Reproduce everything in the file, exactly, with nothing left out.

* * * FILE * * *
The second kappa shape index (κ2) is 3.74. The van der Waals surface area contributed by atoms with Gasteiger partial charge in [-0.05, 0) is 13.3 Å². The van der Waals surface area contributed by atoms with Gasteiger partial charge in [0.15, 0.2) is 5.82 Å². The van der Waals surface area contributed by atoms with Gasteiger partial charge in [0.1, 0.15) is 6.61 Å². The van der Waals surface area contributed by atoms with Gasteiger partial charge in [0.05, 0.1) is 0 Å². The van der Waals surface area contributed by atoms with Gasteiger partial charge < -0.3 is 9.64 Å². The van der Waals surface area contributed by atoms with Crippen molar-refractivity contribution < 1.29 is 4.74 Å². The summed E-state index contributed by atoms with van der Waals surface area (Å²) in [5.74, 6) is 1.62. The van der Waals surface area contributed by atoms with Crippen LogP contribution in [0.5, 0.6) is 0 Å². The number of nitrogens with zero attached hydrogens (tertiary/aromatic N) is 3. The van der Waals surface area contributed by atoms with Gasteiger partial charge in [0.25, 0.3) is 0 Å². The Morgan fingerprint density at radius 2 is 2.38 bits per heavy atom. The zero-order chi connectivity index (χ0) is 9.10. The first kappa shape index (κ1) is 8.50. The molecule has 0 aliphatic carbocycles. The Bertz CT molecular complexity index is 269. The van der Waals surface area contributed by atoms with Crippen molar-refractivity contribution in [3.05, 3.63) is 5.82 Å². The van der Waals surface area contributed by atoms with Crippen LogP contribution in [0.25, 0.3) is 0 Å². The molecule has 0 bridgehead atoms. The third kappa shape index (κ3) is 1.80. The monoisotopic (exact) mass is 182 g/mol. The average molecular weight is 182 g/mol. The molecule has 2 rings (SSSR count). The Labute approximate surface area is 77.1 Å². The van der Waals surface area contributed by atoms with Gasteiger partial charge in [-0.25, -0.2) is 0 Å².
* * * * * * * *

The second kappa shape index (κ2) is 3.74. The van der Waals surface area contributed by atoms with Gasteiger partial charge in [-0.05, 0) is 13.3 Å². The van der Waals surface area contributed by atoms with Gasteiger partial charge in [0.15, 0.2) is 5.82 Å². The van der Waals surface area contributed by atoms with Gasteiger partial charge in [0.1, 0.15) is 6.61 Å². The van der Waals surface area contributed by atoms with Gasteiger partial charge in [0.05, 0.1) is 0 Å². The van der Waals surface area contributed by atoms with Gasteiger partial charge < -0.3 is 9.64 Å². The van der Waals surface area contributed by atoms with Crippen molar-refractivity contribution < 1.29 is 4.74 Å². The summed E-state index contributed by atoms with van der Waals surface area (Å²) in [5.74, 6) is 1.62. The van der Waals surface area contributed by atoms with Crippen LogP contribution in [0.5, 0.6) is 0 Å². The number of nitrogens with zero attached hydrogens (tertiary/aromatic N) is 3. The van der Waals surface area contributed by atoms with Gasteiger partial charge in [0.25, 0.3) is 0 Å². The Morgan fingerprint density at radius 2 is 2.38 bits per heavy atom. The zero-order chi connectivity index (χ0) is 9.10. The first kappa shape index (κ1) is 8.50. The molecule has 0 aliphatic carbocycles. The Bertz CT molecular complexity index is 269. The van der Waals surface area contributed by atoms with Crippen molar-refractivity contribution in [3.05, 3.63) is 5.82 Å². The van der Waals surface area contributed by atoms with Crippen LogP contribution in [0.25, 0.3) is 0 Å². The molecule has 0 bridgehead atoms. The third kappa shape index (κ3) is 1.80. The monoisotopic (exact) mass is 182 g/mol. The average molecular weight is 182 g/mol. The molecule has 2 rings (SSSR count). The Labute approximate surface area is 77.1 Å². The van der Waals surface area contributed by atoms with Gasteiger partial charge in [-0.25, -0.2) is 0 Å².